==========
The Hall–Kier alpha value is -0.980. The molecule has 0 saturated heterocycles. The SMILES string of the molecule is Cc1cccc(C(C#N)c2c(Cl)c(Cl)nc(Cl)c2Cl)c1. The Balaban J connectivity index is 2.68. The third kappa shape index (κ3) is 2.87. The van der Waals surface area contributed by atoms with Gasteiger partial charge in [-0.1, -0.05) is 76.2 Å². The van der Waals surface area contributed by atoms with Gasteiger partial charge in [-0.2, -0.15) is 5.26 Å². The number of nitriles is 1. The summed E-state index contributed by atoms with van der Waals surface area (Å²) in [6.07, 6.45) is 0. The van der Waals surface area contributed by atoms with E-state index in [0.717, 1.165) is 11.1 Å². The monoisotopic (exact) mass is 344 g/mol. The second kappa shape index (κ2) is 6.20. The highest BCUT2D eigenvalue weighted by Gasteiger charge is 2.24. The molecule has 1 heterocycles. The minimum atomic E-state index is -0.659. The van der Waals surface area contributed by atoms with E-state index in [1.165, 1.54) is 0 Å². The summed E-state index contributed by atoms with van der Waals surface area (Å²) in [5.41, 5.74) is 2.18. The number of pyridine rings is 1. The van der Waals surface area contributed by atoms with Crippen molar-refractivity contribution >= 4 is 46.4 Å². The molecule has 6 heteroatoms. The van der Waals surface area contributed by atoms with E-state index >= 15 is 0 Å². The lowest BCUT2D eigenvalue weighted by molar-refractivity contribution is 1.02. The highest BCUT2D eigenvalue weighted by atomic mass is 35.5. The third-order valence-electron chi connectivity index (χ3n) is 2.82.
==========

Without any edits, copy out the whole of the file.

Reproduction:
The Hall–Kier alpha value is -0.980. The molecule has 0 saturated heterocycles. The SMILES string of the molecule is Cc1cccc(C(C#N)c2c(Cl)c(Cl)nc(Cl)c2Cl)c1. The Balaban J connectivity index is 2.68. The third kappa shape index (κ3) is 2.87. The van der Waals surface area contributed by atoms with Gasteiger partial charge in [-0.1, -0.05) is 76.2 Å². The van der Waals surface area contributed by atoms with Gasteiger partial charge in [-0.2, -0.15) is 5.26 Å². The number of nitriles is 1. The summed E-state index contributed by atoms with van der Waals surface area (Å²) in [6.07, 6.45) is 0. The van der Waals surface area contributed by atoms with E-state index in [0.717, 1.165) is 11.1 Å². The monoisotopic (exact) mass is 344 g/mol. The second kappa shape index (κ2) is 6.20. The highest BCUT2D eigenvalue weighted by Gasteiger charge is 2.24. The molecule has 1 heterocycles. The minimum atomic E-state index is -0.659. The van der Waals surface area contributed by atoms with E-state index in [1.165, 1.54) is 0 Å². The summed E-state index contributed by atoms with van der Waals surface area (Å²) in [5.41, 5.74) is 2.18. The number of pyridine rings is 1. The van der Waals surface area contributed by atoms with Crippen molar-refractivity contribution >= 4 is 46.4 Å². The molecule has 6 heteroatoms. The van der Waals surface area contributed by atoms with E-state index >= 15 is 0 Å². The lowest BCUT2D eigenvalue weighted by molar-refractivity contribution is 1.02. The highest BCUT2D eigenvalue weighted by atomic mass is 35.5. The third-order valence-electron chi connectivity index (χ3n) is 2.82.